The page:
It is already clear in 2010 that the Net has greatly enhanced reading, writing, and knowledge held — and shared — by human beings. More people are reading and writing, and in more ways, for more readers and other writers, than ever before. And the sum of all of it goes up every day.

I’m sixty-two years old, and have been a journalist since my teens. My byline has appeared in dozens of publications, and the sum of my writing runs — I can only guess — into millions of words. Today very little of what I wrote and published before 1995 is available outside of libraries, and a lot of it isn’t even there.

For example, in the Seventies and early Eighties I wrote regularly for an excellent little magazine called The Sun. (It’s still around, at http://thesunmagazine.org) But, not wanting to carry my huge collection of Suns from one house to another (I’ve lived in 9 places over the last ten years), I gave my entire collection (including rare early issues) to an otherwise excellent public library, and they lost or ditched it. Few items from those early issues are online. My own copies are buried in boxes in a garage, three thousand miles from where I live now. So are dozens of boxes of photos and photo albums. (I was also a newspaper photographer in the early days, and have never abandoned the practice.)

On the other hand, most of what I’ve written since the Web came along is still online. And most of that work — including 34,000 photographs on Flickr — is syndicated trough RSS (Really SimpleSyndication) or its derivatives. So is the work of millions of other people. If that work is interesting in some way, it tends to get inbound links, increasing its discoverability through search engines and its usefulness in general. The term syndication was once applied only to professional purposes. Now everybody can do it.

Look up RSS on Google. Today it brings in more than three billion results. Is it possible that this has decreased the quality and sum of reading, writing and human knowledge? No way.


5. Will the willingness of Generation Y / Millennials to share information change as they age?

1 By 2020, members of Generation Y (today’s “digital natives”) will continue to be ambient broadcasters who disclose a great deal of personal information in order to stay connected and take advantage of social, economic, and political opportunities. Even as they mature, have families, and take on more significant responsibilities, their enthusiasm for widespread information sharing will carry forward.

2 By 2020, members of Generation Y (today’s “digital natives”) will have “grown out” of much of their use of social networks, multiplayer online games and other time-consuming, transparency-engendering online tools. As they age and find new interests and commitments, their enthusiasm for widespread information sharing will abate.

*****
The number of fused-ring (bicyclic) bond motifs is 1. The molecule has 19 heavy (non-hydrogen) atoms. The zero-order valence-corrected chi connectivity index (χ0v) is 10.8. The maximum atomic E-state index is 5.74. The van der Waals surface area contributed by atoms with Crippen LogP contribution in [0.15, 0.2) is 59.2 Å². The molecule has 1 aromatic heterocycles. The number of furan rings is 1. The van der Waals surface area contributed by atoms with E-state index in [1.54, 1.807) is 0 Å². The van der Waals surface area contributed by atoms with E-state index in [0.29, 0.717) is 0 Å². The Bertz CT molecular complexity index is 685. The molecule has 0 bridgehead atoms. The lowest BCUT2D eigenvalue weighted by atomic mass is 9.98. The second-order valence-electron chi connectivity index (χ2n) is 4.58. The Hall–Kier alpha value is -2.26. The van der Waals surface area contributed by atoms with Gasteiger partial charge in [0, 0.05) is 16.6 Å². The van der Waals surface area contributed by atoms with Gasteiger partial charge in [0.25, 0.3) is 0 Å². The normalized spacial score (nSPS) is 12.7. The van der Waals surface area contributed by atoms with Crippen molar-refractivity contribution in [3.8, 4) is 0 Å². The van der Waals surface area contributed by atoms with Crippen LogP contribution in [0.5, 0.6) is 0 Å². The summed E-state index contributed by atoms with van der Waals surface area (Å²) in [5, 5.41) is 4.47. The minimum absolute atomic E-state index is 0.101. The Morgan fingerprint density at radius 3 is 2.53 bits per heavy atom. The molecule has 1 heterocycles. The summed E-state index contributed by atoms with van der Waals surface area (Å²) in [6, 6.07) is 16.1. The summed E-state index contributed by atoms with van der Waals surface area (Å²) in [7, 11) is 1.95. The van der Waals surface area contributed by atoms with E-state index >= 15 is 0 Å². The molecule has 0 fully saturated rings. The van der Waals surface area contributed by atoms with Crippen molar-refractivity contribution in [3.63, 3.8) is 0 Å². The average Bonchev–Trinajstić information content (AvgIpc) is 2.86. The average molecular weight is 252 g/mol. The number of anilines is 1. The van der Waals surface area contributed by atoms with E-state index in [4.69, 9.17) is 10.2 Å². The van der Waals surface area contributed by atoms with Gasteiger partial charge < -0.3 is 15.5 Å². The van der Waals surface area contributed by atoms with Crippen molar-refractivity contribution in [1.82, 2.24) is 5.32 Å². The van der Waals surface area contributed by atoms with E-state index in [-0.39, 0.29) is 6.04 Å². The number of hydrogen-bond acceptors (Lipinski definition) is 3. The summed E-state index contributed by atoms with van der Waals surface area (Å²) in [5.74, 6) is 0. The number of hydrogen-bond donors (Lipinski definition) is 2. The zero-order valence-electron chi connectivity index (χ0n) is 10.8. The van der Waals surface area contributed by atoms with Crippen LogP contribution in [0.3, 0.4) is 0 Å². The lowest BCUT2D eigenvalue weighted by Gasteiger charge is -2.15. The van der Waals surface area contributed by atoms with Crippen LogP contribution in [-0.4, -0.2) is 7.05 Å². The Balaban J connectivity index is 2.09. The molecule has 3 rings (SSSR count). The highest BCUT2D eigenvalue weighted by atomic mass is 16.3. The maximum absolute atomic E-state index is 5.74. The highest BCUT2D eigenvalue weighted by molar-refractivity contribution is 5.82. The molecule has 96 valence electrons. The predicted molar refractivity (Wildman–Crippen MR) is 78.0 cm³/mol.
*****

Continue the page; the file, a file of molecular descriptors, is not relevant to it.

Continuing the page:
5a. Please explain your choice and share your view of the Internet’s influence on the future of human lifestyles in 2020 – what is likely to stay the same and what will be different? Will the values and practices that characterize today’s
younger Internet users change over time?

Widespread information sharing is not a generational issue. It’s a technological one. Our means for controlling access to data, or its use — or even for asserting our “ownership” of it — are very primitive. (Logins and passwords alone are clunky as hell, extremely annoying, and will be seen a decade hence as a form of friction we were glad to eliminate.)

It’s still early. The Net and the Web as we know them have only been around for about fifteen years. Right now we’re still in the early stages of the Net’s Cambrian explosion. By that metaphor Google is a trilobyte. We have much left to work out.

For example, take “terms of use.” Sellers have them. Users do not — at least not ones that theycontrol. Wouldn’t it be good if you could tell Facebook or Twitter (or any other company using your data) that these are the terms on which they will do business with you, that these are the ways you will share data with them, that these are the ways this data can be used, and that this is what will happen if they break faith with you? Trust me: user-controlled terms of use are coming. (Work is going on right now on this very subject at Harvard’s Berkman Center, both at its Law Lab and ProjectVRM.)

Two current technical developments, “self-tracking” and “personal informatics,” are examples of ways that power is shifting from organizations to individuals — for the simple reason that individuals are the best points of integration for
their own data, and the best points of origination for what gets done with that data.